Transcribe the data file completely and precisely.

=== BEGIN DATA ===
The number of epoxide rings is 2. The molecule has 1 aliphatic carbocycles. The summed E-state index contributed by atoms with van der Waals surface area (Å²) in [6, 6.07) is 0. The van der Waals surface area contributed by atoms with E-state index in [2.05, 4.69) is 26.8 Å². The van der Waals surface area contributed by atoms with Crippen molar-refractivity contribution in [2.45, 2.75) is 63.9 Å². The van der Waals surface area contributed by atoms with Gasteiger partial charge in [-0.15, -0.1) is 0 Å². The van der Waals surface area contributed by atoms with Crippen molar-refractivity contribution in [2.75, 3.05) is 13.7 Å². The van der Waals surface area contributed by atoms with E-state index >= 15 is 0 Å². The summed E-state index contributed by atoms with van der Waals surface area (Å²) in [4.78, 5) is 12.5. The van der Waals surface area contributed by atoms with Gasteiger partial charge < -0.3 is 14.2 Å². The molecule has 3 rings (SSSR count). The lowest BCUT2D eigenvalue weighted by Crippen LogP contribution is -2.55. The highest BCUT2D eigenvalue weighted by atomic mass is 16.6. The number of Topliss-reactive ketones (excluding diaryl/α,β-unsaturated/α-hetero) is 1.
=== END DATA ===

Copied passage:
The number of epoxide rings is 2. The molecule has 1 aliphatic carbocycles. The summed E-state index contributed by atoms with van der Waals surface area (Å²) in [6, 6.07) is 0. The van der Waals surface area contributed by atoms with E-state index in [2.05, 4.69) is 26.8 Å². The van der Waals surface area contributed by atoms with Crippen molar-refractivity contribution in [2.45, 2.75) is 63.9 Å². The van der Waals surface area contributed by atoms with Gasteiger partial charge in [-0.15, -0.1) is 0 Å². The van der Waals surface area contributed by atoms with Crippen molar-refractivity contribution in [2.75, 3.05) is 13.7 Å². The van der Waals surface area contributed by atoms with E-state index >= 15 is 0 Å². The summed E-state index contributed by atoms with van der Waals surface area (Å²) in [4.78, 5) is 12.5. The van der Waals surface area contributed by atoms with Gasteiger partial charge < -0.3 is 14.2 Å². The molecule has 3 rings (SSSR count). The lowest BCUT2D eigenvalue weighted by Crippen LogP contribution is -2.55. The highest BCUT2D eigenvalue weighted by atomic mass is 16.6. The number of Topliss-reactive ketones (excluding diaryl/α,β-unsaturated/α-hetero) is 1.